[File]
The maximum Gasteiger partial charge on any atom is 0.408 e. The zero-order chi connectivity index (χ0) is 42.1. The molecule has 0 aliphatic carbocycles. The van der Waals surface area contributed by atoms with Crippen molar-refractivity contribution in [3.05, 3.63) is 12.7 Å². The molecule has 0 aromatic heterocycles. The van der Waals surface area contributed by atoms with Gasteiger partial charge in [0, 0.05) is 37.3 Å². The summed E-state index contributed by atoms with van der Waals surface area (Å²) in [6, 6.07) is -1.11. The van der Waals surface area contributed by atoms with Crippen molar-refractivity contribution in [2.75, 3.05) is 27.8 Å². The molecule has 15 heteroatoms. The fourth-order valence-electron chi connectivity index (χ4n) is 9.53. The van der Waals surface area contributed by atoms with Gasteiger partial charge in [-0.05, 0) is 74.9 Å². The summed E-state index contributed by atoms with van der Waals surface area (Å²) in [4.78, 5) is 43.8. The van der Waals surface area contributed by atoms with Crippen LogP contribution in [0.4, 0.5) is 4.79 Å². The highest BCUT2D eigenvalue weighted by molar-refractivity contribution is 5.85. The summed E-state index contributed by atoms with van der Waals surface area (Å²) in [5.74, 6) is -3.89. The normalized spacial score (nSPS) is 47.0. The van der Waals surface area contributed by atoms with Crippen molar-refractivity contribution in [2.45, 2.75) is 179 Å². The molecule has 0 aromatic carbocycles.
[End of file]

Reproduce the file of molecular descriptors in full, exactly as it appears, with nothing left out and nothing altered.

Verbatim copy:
The maximum Gasteiger partial charge on any atom is 0.408 e. The zero-order chi connectivity index (χ0) is 42.1. The molecule has 0 aliphatic carbocycles. The van der Waals surface area contributed by atoms with Crippen molar-refractivity contribution in [3.05, 3.63) is 12.7 Å². The molecule has 0 aromatic heterocycles. The van der Waals surface area contributed by atoms with Gasteiger partial charge in [0, 0.05) is 37.3 Å². The summed E-state index contributed by atoms with van der Waals surface area (Å²) in [6, 6.07) is -1.11. The van der Waals surface area contributed by atoms with Crippen molar-refractivity contribution in [2.75, 3.05) is 27.8 Å². The molecule has 15 heteroatoms. The fourth-order valence-electron chi connectivity index (χ4n) is 9.53. The van der Waals surface area contributed by atoms with Gasteiger partial charge in [-0.05, 0) is 74.9 Å². The summed E-state index contributed by atoms with van der Waals surface area (Å²) in [4.78, 5) is 43.8. The van der Waals surface area contributed by atoms with Crippen LogP contribution in [0.4, 0.5) is 4.79 Å². The highest BCUT2D eigenvalue weighted by molar-refractivity contribution is 5.85. The summed E-state index contributed by atoms with van der Waals surface area (Å²) in [5.74, 6) is -3.89. The normalized spacial score (nSPS) is 47.0. The van der Waals surface area contributed by atoms with Crippen molar-refractivity contribution in [2.45, 2.75) is 179 Å². The molecule has 0 aromatic carbocycles.